In recent years, the term “family separation” has become associated with the federal government’s practice of separating children and their parents when they attempt to enter the United States at its southern border. But family separation is also a common consequence of criminal conviction. As of 2016, more than 5.1 million children had a parent who was incarcerated at some point during the child’s life.
While family separation is an expected result of incarceration, it often continues beyond the prison gates. Probation, parole, and supervised release conditions regulate—and often ban—contact between supervisees and their loved ones.
This Article is the first work of legal scholarship to systematically analyze family separation conditions in the American carceral state. This Article documents the widespread use of such conditions, explains the legal doctrines that courts and supervision authorities use to justify them, and argues for reform.
Community supervision programs are a critical yet understudied part of the criminal legal system. With over two million people in jails and prisons, the United States incarcerates more people than any other country in the world.
Even more—approximately 4.5 million people—are supervised by probation, parole, and supervised release programs.
In recent years, in part because of calls to end mass incarceration, states have begun to rely heavily on community supervision programs, which allow people to live in their communities rather than behind bars.
Indeed, the number of probationers and parolees more than tripled between 1982 and 2007.
Given the extraordinary deprivations associated with prison life—lack of freedom of movement, often appalling living conditions, the threat or experience of solitary confinement, frequent outbreaks of violence, and the risk of abuse at the hands of correctional officers
—one might assume that life outside of prison is, by definition, better than life inside. This view does not, however, account for the stringent conditions often placed on supervisees. In fact, those conditions can be so stringent that supervisees sometimes prefer incarceration to community supervision.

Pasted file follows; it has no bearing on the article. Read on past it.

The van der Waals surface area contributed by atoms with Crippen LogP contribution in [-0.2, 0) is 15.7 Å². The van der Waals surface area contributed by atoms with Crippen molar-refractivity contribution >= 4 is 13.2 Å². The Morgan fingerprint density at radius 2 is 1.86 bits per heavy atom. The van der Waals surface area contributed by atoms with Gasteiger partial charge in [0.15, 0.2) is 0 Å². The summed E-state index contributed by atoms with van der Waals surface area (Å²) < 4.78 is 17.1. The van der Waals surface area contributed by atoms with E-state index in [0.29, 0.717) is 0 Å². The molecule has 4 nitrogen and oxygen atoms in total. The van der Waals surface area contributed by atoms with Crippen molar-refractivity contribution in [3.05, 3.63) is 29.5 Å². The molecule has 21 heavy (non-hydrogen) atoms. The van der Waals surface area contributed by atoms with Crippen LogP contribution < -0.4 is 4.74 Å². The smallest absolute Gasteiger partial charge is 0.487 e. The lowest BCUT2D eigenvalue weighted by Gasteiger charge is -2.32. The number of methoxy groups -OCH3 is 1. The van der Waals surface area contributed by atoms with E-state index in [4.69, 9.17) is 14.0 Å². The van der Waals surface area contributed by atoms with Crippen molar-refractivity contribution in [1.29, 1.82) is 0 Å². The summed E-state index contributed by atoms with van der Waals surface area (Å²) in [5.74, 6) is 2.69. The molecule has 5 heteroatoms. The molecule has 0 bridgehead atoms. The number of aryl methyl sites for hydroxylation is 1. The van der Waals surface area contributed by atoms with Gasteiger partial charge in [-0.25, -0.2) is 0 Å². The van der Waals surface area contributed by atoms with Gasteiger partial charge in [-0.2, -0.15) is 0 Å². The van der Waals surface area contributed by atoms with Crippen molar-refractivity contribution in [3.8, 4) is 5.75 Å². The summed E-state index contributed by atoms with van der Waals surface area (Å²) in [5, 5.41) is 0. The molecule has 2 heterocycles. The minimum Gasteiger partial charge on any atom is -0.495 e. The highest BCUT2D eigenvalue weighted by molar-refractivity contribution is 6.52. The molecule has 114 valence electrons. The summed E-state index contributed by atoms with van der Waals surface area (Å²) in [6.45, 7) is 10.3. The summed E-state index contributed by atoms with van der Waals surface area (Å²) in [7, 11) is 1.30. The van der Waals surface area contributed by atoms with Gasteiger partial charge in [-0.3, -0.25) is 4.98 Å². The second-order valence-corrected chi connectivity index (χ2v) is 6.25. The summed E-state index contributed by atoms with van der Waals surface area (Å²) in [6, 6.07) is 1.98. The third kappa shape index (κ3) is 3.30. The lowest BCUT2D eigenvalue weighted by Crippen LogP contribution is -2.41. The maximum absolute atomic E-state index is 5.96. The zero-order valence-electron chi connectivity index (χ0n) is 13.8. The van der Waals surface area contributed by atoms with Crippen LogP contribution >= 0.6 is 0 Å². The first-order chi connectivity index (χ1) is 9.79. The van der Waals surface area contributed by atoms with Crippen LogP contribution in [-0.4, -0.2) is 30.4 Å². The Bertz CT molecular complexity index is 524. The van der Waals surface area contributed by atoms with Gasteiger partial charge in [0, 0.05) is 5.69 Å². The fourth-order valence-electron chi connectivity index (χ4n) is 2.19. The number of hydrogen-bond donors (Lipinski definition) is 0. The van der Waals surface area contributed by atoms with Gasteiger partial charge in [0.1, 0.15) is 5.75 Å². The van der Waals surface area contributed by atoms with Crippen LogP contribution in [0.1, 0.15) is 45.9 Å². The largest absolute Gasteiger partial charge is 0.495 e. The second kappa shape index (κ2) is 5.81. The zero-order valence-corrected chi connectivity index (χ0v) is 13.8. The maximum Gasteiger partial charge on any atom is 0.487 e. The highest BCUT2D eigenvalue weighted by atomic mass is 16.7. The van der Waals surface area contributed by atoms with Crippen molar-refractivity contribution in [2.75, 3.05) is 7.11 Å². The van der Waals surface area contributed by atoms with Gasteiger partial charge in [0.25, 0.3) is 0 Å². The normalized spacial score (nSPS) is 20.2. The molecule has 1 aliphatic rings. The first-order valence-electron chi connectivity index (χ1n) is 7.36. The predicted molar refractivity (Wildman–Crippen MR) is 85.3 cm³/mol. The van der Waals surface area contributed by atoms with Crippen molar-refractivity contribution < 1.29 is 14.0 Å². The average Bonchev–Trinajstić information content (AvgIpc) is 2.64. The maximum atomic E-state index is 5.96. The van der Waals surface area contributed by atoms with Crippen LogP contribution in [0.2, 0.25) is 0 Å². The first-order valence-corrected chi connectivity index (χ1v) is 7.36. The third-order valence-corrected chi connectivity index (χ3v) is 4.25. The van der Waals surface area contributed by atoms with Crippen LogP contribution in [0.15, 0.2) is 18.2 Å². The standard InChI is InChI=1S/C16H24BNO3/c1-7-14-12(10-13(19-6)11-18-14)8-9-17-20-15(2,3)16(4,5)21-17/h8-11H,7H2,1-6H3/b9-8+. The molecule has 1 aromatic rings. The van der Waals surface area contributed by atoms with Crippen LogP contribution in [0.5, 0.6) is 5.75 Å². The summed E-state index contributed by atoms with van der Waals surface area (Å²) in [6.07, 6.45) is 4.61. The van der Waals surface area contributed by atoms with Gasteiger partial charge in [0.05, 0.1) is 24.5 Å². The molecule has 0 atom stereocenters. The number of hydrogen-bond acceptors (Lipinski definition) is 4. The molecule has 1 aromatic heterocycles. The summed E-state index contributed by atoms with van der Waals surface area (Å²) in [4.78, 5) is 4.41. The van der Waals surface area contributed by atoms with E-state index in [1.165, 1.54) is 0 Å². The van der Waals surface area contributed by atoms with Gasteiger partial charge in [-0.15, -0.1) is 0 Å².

Family separation conditions provide the paradigmatic example of stringent community supervision conditions.
This Article begins by documenting the prevalence of family separation conditions, drawing on original research to report on two common family separation conditions in the states that make heavy use of parole. As used in this Article, the term “family separation conditions” refers to those conditions that ban or severely limit contact between supervisees and their loved ones, with whom they hold constitutionally protected relationships, such as parent–child and spousal relationships.
The first family separation conditions scrutinized here are those that prohibit contact with persons who have felony records or are otherwise subject to carceral control. Since carceral control in the United States is both racially and geographically concentrated, these conditions have an outsized impact on Black families and other members of marginalized communities who bear the brunt of mass incarceration.
A ban on contact with people who have felony records can effectively cut a supervisee off from large swaths of their community.
The second is a condition banning all contact with children under the age of eighteen for supervisees who have been convicted of sex offenses—without an exception for contact with one’s own children. A New York case is emblematic. There, AB
was prosecuted at age twenty-two for kissing and fondling a fourteen-year-old girl. He was convicted of sexual abuse of a minor in the third degree—a misdemeanor.
New York law requires sex offenders to register for at least twenty years.
Eleven years after the conviction, he became homeless and did not update his address on New York’s sex-offender registry—a felony.
He was convicted of this crime and incarcerated for over two years.
During that time, his two sons regularly visited him in prison, and he communicated with them by phone and letter.
Once released, his parole conditions prohibited any contact with his sons.
This ban on contact applied even though a family court had previously adjudicated a custody dispute involving one of the children and permitted AB to have regular contact with that child.
In AB’s case, the parole condition barring contact with his son served no sincere purpose (other than cruelty). AB is one of many who have endured incarceration only to be followed by the trauma of family separation at the whim of parole authorities.
As Part II details, numerous states bar sex offenders from contact with minors, regardless of whether the underlying crime involved a minor or whether there is any reason to believe the supervisee is a threat to children.